MATERIALS AND METHODS
Study area.-We studied 3 newly colonized bighorn sheep populations (Bearmouth, Garrison, and Skalkaho) in the Rocky Mountains of western Montana at elevations of roughly 1,100-2.000 m. The Beurmoulh (4643′N, 11327′W) herd occupied parts of the southern Garnet Range, 50 km east of Missoula, Montana, and numbered approximately 12-17 individuals during the study period (DeCesare 2002). The Garrison (4631′N, 11250′W) herd was located in the northeastern foothills of the Flint Creek Range, 100 km east of Missoula, and contained an estimated 55-74 individuals (DeCesare 2002). The Skalkaho (4610′N, 11359′W) herd was in the western Sapphire Mountains, 75 km south of Missoula, and consisted of roughly 58-62 individuals (DeCesare 2002). Each site was roughly 70 km from the other 2 sites, and other bighorn herds existed in between.
All 3 herds occupied low- to midelevation habitats where common native grassland species included bluehunch wheatgrass (Agropyron spicatum). Idaho fescue (Festucu idahoensis), and rough fescue (Festuca scabrella). Shrub species included sagebrush (Artemesia tridentata) and mountain mahogany (Cercocarpus ledifolius), and forests were dominated by open stands of ponderosa pine (Pinus ponderosa) and denser stands of Douglas-fir (Pseudotsuga menziesii). Exotic species such as cheatgrass (Bromus tectorum) and spotted knapweed (Centaurea maculosa) also were common.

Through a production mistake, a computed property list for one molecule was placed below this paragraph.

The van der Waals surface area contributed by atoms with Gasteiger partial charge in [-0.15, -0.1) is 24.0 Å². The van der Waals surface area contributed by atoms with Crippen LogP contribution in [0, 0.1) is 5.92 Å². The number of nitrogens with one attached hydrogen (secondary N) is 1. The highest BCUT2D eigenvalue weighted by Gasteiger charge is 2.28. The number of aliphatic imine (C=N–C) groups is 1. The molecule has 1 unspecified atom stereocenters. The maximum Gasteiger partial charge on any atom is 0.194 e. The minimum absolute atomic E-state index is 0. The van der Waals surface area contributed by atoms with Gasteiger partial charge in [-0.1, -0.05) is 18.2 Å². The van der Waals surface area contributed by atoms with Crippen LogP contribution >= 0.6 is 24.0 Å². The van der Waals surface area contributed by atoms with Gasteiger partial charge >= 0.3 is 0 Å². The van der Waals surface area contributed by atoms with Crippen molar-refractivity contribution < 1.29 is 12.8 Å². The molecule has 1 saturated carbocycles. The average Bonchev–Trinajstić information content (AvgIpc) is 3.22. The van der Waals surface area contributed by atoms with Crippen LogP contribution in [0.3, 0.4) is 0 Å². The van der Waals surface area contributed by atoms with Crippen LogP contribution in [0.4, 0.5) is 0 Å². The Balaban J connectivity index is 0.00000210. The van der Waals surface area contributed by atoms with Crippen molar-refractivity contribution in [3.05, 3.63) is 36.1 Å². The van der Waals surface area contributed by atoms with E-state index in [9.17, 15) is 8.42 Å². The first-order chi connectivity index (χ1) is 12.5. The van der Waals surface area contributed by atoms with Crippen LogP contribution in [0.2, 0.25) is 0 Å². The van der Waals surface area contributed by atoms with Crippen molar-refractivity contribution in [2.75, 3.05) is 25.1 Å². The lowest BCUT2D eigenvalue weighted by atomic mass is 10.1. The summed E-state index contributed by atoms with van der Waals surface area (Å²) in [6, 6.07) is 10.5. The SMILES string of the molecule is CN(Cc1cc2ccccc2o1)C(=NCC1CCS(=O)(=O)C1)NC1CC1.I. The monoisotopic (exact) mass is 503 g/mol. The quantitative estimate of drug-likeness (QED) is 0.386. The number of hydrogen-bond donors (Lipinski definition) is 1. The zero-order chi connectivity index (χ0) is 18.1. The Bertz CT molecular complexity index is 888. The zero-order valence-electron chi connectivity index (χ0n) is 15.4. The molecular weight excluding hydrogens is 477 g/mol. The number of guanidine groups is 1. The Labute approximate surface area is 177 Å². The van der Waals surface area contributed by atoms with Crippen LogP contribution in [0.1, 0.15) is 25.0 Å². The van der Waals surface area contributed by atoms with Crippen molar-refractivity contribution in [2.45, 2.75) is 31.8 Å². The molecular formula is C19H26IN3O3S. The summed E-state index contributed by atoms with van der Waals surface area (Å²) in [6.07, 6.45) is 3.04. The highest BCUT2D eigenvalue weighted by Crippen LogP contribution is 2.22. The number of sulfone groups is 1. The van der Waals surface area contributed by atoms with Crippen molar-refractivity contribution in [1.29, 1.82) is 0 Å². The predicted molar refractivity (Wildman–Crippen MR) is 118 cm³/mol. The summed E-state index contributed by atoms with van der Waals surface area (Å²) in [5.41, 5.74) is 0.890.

Capture and monitoring.-We captured 16 adult female and 5 adult male bighorn sheep at 3 sites in March 2001, using a net-gun tired from a helicopter (Krausman et al. 1985) and fitted all animals with Telonics MOD-500 VHF radiocollars (Telonics, Mesa, Arizona). We attempted to capture animals from different subgroups within each herd and radiocollared 2, 7, and 7 females in Bearmouth, Garrison, and Skalkaho herds, respectively. Although males were valuable for movement studies, small sample sizes of radiocollared males (n = 2, 2, and I, respectively) prevented inclusion of male data in resourceselection analysis. We used primarily ground radiotelemetry to collect 1.034 locations for collared females and 219 for males between March 2001 and August 2002. All handling and monitoring of animals followed guidelines of the American Society of Mammalogists (Animal Care and Use Committee 1998) and were approved by an institutional animal care and use committee.